Moriarty fights to withhold evidence favorable to Trooper Londregan

On July 31, 2023, at 2 a.m. on busy metro freeway, Minnesota State Trooper Ryan Londregan shot and killed Ricky Cobb II, during an attempt to arrest Cobb for violating a domestic no contact order out of Ramsey County. Read more about the incident here.

The Minnesota Bureau of Criminal Apprehension (BCA) investigated the case, and Hennepin County Attorney Mary Moriarty reviewed the case for charges. During her review process, Moriarty indicated that her office had hired a use-of-force expert which she claimed was “critical” to the process of determining whether Trooper Londregan’s actions were reasonable.

In a seemingly unrelated, but now very relevant press conference on January 3, 2024, Moriarty announced new policy she had enacted which intended to ensure evidence favorable to the defense (Brady/Giglio) would be made available to the defense in cases. This was reportedly done to promote transparency and to help build trust in the integrity of prosecutions in Hennepin County.

On January 24, 2024, Moriarty charged Trooper Londregan with Murder and related charges. Soon after it became clear from various court filings and press conferences that Moriarty had not relied upon the very use-of-force expert she had called “critical” to the process.

Now we learn that the reason Moriarty had not relied on the work of her use-of-force expert, was because that very expert had made it clear on October 13, during a conference with Moriarty, that he believed Trooper Londregan’s actions were reasonable and justified. 

What’s even more disturbing is that for all of Moriarty’s claims of improving transparency and trust in her office, she is allegedly trying to withhold information provided by her use-of-force expert which is favorable to Trooper Londregan. If true, that would represent a significant breech of her legal duties, not to mention being utterly hypocritical.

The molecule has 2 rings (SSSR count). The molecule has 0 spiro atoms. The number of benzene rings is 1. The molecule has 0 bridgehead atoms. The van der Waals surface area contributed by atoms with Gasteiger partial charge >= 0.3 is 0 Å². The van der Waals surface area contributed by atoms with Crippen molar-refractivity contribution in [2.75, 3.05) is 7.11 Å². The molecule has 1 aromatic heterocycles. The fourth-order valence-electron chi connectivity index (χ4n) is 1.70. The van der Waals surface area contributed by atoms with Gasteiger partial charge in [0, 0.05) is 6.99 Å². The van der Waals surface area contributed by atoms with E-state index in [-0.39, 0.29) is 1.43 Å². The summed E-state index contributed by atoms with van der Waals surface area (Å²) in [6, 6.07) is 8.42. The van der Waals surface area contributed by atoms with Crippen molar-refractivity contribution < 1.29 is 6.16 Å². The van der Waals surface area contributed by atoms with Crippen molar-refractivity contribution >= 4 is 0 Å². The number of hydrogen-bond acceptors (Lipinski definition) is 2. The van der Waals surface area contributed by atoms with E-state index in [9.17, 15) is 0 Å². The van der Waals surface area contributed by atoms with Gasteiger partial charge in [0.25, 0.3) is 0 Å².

In a blistering 52-page memorandum of law and motion to compel discovery filed in Hennepin County District Court today, Trooper Londregan’s defense attorneys, Chris Madel and Peter Wold, laid out compelling arguments that demonstrate Hennepin County Attorney Mary Moriarty has been far from transparent, by withholding evidence provided to her by the use-of-force expert which is favorable to Trooper Londregan.

The Use-of-Force Expert

Last week I wrote about a court filing by Moriarty’s office that sought to quash a subpoena which would compel Moriarty’s expert use-of-force witness to provide the defense with all information relevant to his work done on the case. I suggested that it appeared Moriarty’s expert use-of-force witness had not agreed with her assessment of the use-of-force, or her desire to charge Trooper Londregan. Today’s defense filing confirms that — boldly.

Today’s filing identified the use-of-force expert that Moriarty hired as Jeff Noble, a retired Deputy Chief of Police for the Irvine Police Department in California. Noble has worked as a consultant and expert witness since 2005 in over 300 civil, criminal, and arbitration cases, in 26 states, involving law enforcement use of force and related matters. Noble has been retained by both defense and prosecution/petitioner parties in these cases.

It is significantly notable that today’s filing identified Noble as having been previously hired as an expert by both the Hennepin County Attorney’s Office in the trials of four officers charged in George Floyd’s death, and by the Ramsey County Attorney’s Office in the trial of one officer related to Philando Castile’s death.

By virtue of his involvement in those cases and in Trooper Londregan’s case, Noble has been retained as a use-of-force expert by prosecutors in 75% (6 of 8) of the cases in which Minnesota peace officers have been charged with a crime related to their use of deadly force. (Sadly, in the history of our state, all 8 of these prosecutions of peace officers have occurred since 2017). 

A review of Noble’s work as found on his website and through research indicates a body of work that appears to be professional and impartial.

A Timely and Related Case